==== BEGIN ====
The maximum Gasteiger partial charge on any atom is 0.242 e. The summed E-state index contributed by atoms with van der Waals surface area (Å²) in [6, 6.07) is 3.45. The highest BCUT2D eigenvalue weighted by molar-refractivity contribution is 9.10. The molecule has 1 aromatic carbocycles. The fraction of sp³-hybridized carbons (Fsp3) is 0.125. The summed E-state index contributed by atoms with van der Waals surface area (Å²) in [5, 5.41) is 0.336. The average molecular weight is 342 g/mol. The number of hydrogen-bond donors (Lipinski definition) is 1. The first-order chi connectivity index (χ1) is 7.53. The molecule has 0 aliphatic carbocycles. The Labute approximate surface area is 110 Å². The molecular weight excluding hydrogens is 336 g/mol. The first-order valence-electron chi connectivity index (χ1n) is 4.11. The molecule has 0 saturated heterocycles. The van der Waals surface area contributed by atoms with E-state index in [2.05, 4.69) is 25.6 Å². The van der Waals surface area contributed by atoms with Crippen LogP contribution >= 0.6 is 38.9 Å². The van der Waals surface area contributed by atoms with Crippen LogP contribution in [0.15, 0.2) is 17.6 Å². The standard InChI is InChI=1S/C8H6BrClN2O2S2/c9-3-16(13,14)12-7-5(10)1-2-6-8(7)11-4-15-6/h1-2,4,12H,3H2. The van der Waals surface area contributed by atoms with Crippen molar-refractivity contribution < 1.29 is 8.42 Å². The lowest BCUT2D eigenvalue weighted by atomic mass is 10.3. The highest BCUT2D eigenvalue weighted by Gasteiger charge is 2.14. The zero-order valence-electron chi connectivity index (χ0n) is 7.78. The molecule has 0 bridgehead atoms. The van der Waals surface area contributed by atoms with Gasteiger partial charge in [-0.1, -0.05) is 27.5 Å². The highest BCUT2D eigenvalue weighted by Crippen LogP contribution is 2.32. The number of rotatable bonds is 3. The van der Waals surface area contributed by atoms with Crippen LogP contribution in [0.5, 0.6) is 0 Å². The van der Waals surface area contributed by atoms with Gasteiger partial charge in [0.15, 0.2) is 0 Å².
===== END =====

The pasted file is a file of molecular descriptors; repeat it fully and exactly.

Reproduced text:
The maximum Gasteiger partial charge on any atom is 0.242 e. The summed E-state index contributed by atoms with van der Waals surface area (Å²) in [6, 6.07) is 3.45. The highest BCUT2D eigenvalue weighted by molar-refractivity contribution is 9.10. The molecule has 1 aromatic carbocycles. The fraction of sp³-hybridized carbons (Fsp3) is 0.125. The summed E-state index contributed by atoms with van der Waals surface area (Å²) in [5, 5.41) is 0.336. The average molecular weight is 342 g/mol. The number of hydrogen-bond donors (Lipinski definition) is 1. The first-order chi connectivity index (χ1) is 7.53. The molecule has 0 aliphatic carbocycles. The Labute approximate surface area is 110 Å². The molecular weight excluding hydrogens is 336 g/mol. The first-order valence-electron chi connectivity index (χ1n) is 4.11. The molecule has 0 saturated heterocycles. The van der Waals surface area contributed by atoms with E-state index in [2.05, 4.69) is 25.6 Å². The van der Waals surface area contributed by atoms with Crippen LogP contribution >= 0.6 is 38.9 Å². The van der Waals surface area contributed by atoms with Crippen LogP contribution in [0.15, 0.2) is 17.6 Å². The standard InChI is InChI=1S/C8H6BrClN2O2S2/c9-3-16(13,14)12-7-5(10)1-2-6-8(7)11-4-15-6/h1-2,4,12H,3H2. The van der Waals surface area contributed by atoms with Crippen molar-refractivity contribution < 1.29 is 8.42 Å². The lowest BCUT2D eigenvalue weighted by atomic mass is 10.3. The highest BCUT2D eigenvalue weighted by Gasteiger charge is 2.14. The zero-order valence-electron chi connectivity index (χ0n) is 7.78. The molecule has 0 bridgehead atoms. The van der Waals surface area contributed by atoms with Gasteiger partial charge in [-0.1, -0.05) is 27.5 Å². The highest BCUT2D eigenvalue weighted by Crippen LogP contribution is 2.32. The number of rotatable bonds is 3. The van der Waals surface area contributed by atoms with Crippen LogP contribution in [0.5, 0.6) is 0 Å². The van der Waals surface area contributed by atoms with Gasteiger partial charge in [0.15, 0.2) is 0 Å².